• Nausea, which causes less appetite, especially during the early stages of pregnancy. Even though you will not experience many physical changes during the early stages,   there is happening plenty to aid the growth and development of your baby.   This also requires a lot of energy.
  • Being pregnant is equivalent to an extra 3 hours of work daily. With regards to energy consumption you in fact work an additional 20 hours a week. 
  • Not sleeping well, tight bellies and your baby moving in the night. These happen especially during the late stages of your pregnancy. 
  • Anaemia (iron deficiency), you will be tested for this on a regular basis during your pregnancy.   If you feel extremely fatigued and are experiencing headaches and/or dizzy spells, contact us.

Tips against fatigue:
There is really only one good advice against fatigue: give in to it and have an early night or a nap and don’t overexert yourself.  

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Constipation


The pregnancy hormones also affect the muscles of your intestines, which causes your digestive system to work slower and may result in constipation.

Tips for a healthy bowel movement:

  • Drink a lot, a minimum of two litres a day is recommended.
  • Eat foods high in fibre such as wholemeal/rye bread, at least two pieces of fruit and 200gr of vegetables a day.
  • Do not eat white bread, croissants or ‘beschuitjes’.
  • Have meals at regular intervals and especially do not skip breakfast.
  • Consider adding bran to your food.  Use 1 to 3 table spoons a day, for example in yogurt or custard. Because bran absorbs a lot of water in the digestive system it is important to drink plenty when consuming bran.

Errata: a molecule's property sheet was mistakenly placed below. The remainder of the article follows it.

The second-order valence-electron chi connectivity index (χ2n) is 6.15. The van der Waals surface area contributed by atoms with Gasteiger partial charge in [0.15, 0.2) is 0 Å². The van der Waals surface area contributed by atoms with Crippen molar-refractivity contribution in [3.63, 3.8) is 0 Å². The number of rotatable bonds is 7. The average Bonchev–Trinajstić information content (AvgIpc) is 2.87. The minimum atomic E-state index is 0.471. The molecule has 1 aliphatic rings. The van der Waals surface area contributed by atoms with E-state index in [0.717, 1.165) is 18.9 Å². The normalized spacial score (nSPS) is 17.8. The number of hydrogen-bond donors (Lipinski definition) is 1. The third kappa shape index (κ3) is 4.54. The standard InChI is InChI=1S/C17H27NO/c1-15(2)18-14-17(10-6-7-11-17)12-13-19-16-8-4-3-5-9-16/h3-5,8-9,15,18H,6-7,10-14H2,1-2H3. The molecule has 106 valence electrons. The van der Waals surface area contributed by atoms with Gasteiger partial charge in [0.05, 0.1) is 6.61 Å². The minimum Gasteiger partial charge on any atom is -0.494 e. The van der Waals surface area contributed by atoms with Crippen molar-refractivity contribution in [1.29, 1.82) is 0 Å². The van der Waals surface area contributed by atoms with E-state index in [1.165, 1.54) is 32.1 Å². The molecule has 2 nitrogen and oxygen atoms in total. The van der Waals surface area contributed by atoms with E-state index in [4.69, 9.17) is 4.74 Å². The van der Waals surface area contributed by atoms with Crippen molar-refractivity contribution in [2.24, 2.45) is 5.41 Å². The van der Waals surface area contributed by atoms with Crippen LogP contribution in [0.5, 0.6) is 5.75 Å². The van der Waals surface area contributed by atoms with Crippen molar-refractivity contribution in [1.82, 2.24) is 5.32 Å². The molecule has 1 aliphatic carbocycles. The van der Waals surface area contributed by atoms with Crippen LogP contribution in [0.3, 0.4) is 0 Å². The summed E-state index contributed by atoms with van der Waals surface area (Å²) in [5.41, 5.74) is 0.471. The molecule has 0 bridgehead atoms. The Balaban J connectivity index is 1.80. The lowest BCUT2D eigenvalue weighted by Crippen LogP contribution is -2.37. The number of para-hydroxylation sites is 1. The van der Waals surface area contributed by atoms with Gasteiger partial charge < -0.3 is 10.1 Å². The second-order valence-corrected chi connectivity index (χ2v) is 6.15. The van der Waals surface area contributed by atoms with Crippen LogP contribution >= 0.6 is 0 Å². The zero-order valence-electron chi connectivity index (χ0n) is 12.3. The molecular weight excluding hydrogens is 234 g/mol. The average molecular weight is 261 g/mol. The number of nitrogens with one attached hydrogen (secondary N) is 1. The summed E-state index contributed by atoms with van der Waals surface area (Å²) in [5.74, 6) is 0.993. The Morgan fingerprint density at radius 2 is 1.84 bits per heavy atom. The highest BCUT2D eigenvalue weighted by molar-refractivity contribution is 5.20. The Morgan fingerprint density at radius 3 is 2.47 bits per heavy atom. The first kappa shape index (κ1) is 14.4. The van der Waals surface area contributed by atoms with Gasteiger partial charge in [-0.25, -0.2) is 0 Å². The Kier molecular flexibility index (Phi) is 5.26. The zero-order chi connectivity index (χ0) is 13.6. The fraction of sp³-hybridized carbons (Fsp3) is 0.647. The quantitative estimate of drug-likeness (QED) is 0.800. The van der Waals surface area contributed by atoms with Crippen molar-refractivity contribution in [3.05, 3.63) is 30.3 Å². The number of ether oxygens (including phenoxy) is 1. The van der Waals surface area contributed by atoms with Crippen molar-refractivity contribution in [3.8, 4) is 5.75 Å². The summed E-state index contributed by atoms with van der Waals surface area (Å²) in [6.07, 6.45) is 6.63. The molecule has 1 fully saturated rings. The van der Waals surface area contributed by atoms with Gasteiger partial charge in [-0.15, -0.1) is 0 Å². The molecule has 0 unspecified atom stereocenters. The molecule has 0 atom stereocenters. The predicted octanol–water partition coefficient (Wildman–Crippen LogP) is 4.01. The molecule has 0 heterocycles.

• Do not eat/drink chocolate, strong tea and ripe bananas. They will make the constipation worse.
  • Do not drink laxative tea; these are not suitable during pregnancy.
  • Consider drinking Roosvicee Laxo or Stimulance by Nutricia, these work as laxatives and are available from supermarkets.
  • Never ignore the urge for a bowel movement, go to the toilet as quick as possible and take your time.
  • Get plenty of exercise; this will stimulate your digestive system.
  • Tilt your pelvis during a bowel movement; lean backwards a little.

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Water Retention


During the pregnancy your body retains more water. In addition the growing uterus restricts the water being expelled from your lower body which then affects the flow of fluid from your legs back towards your heart.  This causes a build up, heat and lack of exercise can make symptoms worse.

Tips against water retention:

  • Drink plenty, this helps to expel the water.
  • Alternate regularly between exercise and sufficient rest (lying down.)
  • You may find it beneficial to raise the foot end of your bed a little, so that your legs are raised during the night. Place a cushion underneath the mattress, not on top.

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Mask of Pregnancy and Pigmentation


During pregnancy UV radiation may cause brown spots (melasma). Moles and freckles can also develop quicker or become more apparent. Over the course of the pregnancy many women develop Linea Nigra, which is a brownish vertical line that appears down the middle of your belly. This line and spots usually disappear quite quickly once the pregnancy is over.

Tips against mask of pregnancy and pigmentation:

  • Be careful in the sun: try to stay in the shade as much as possible.
  • Use a high SPF suntan lotion for your face.
  • Avoid using a sunbed or a UV lamp.